to the others and to the orchestra as well. Everybody is more or less
restless--one would guess that something is on their minds. And so it
proves. The last tardy diners are scarcely given time to finish, before
the tables and the debris are shoved into the corner, and the chairs and
the babies piled out of the way, and the real celebration of the evening
begins. Then Tamoszius Kuszleika, after replenishing himself with a pot
of beer, returns to his platform, and, standing up, reviews the scene;
he taps authoritatively upon the side of his violin, then tucks it
carefully under his chin, then waves his bow in an elaborate flourish,
and finally smites the sounding strings and closes his eyes, and floats
away in spirit upon the wings of a dreamy waltz. His companion follows,
but with his eyes open, watching where he treads, so to speak; and finally
Valentinavyczia, after waiting for a little and beating with his foot to
get the time, casts up his eyes to the ceiling and begins to saw--"Broom!
The company pairs off quickly, and the whole room is soon in motion.
Apparently nobody knows how to waltz, but that is nothing of any
consequence--there is music, and they dance, each as he pleases, just
as before they sang. Most of them prefer the "two-step," especially
the young, with whom it is the fashion. The older people have dances
from home, strange and complicated steps which they execute with grave
solemnity. Some do not dance anything at all, but simply hold each other's
hands and allow the undisciplined joy of motion to express itself with
their feet. Among these are Jokubas Szedvilas and his wife, Lucija, who
together keep the delicatessen store, and consume nearly as much as they
sell; they are too fat to dance, but they stand in the middle of the floor,
holding each other fast in their arms, rocking slowly from side to side and
grinning seraphically, a picture of toothless and perspiring ecstasy.
Of these older people many wear clothing reminiscent in some detail
of home--an embroidered waistcoat or stomacher, or a gaily colored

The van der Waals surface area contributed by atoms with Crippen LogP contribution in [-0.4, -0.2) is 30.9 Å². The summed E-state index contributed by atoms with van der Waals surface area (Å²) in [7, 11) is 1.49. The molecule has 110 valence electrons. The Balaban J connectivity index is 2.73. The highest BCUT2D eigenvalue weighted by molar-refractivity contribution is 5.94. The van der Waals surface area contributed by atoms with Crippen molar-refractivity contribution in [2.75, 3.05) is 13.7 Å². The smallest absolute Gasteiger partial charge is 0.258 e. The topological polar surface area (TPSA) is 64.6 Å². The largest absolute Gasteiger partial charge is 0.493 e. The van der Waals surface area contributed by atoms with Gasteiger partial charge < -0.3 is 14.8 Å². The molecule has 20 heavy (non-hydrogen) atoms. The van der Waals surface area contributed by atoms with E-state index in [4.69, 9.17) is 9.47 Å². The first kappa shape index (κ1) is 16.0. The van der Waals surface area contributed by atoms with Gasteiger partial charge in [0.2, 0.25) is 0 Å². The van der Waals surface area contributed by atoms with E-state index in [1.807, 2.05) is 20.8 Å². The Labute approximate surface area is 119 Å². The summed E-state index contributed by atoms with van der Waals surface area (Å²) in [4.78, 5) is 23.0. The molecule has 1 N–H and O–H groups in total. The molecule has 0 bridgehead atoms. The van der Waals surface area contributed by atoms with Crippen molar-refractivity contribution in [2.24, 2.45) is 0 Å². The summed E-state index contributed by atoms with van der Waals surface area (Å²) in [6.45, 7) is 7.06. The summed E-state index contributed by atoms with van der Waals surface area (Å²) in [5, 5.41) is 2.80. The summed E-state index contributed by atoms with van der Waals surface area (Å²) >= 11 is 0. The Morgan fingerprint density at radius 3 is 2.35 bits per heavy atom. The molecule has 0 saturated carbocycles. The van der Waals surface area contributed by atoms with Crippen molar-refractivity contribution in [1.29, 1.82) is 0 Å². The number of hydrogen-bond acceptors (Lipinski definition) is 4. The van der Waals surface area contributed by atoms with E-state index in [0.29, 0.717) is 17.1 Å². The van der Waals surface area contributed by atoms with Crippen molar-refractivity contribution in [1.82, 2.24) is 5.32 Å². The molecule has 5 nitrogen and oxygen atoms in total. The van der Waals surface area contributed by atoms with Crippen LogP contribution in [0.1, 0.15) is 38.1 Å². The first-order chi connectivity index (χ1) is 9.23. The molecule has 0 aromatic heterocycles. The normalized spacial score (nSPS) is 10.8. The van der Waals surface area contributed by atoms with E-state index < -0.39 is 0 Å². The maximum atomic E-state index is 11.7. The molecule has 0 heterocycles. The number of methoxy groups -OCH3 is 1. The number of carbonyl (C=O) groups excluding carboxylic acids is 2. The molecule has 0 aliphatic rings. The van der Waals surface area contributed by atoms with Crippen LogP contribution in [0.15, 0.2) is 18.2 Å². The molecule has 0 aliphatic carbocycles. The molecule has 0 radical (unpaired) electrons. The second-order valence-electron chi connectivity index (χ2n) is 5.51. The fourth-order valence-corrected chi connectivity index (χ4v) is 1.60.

handkerchief, or a coat with large cuffs and fancy buttons. All these
things are carefully avoided by the young, most of whom have learned to
speak English and to affect the latest style of clothing. The girls wear
ready-made dresses or shirt waists, and some of them look quite pretty.
Some of the young men you would take to be Americans, of the type of
clerks, but for the fact that they wear their hats in the room. Each of
these younger couples affects a style of its own in dancing. Some hold
each other tightly, some at a cautious distance. Some hold their hands
out stiffly, some drop them loosely at their sides. Some dance springily,
some glide softly, some move with grave dignity. There are boisterous
couples, who tear wildly about the room, knocking every one out of
their way. There are nervous couples, whom these frighten, and who cry,
"Nusfok! Kas yra?" at them as they pass. Each couple is paired for the
evening--you will never see them change about. There is Alena Jasaityte,
for instance, who has danced unending hours with Juozas Raczius, to whom
she is engaged. Alena is the beauty of the evening, and she would be really
beautiful if she were not so proud. She wears a white shirtwaist, which
represents, perhaps, half a week's labor painting cans. She holds her skirt
with her hand as she dances, with stately precision, after the manner of the
grandes dames. Juozas is driving one of Durham's wagons, and is making big
wages. He affects a "tough" aspect, wearing his hat on one side and keeping
a cigarette in his mouth all the evening. Then there is Jadvyga Marcinkus,
who is also beautiful, but humble. Jadvyga likewise paints cans, but then
she has an invalid mother and three little sisters to support by it, and
so she does not spend her wages for shirtwaists. Jadvyga is small and
delicate, with jet-black eyes and hair, the latter twisted into a little
knot and tied on the top of her head. She wears an old white dress which
she has made herself and worn to parties for the past five years; it is
high-waisted--almost under her arms, and not very becoming,--but that
does not trouble Jadvyga, who is dancing with her Mikolas. She is small,
while he is big and powerful; she nestles in his arms as if she would hide
herself from view, and leans her head upon his shoulder. He in turn has
clasped his arms tightly around her, as if he would carry her away; and so
she dances, and will dance the entire evening, and would dance forever,
in ecstasy of bliss. You would smile, perhaps, to see them--but you would
not smile if you knew all the story. This is the fifth year, now, that
Jadvyga has been engaged to Mikolas, and her heart is sick. They would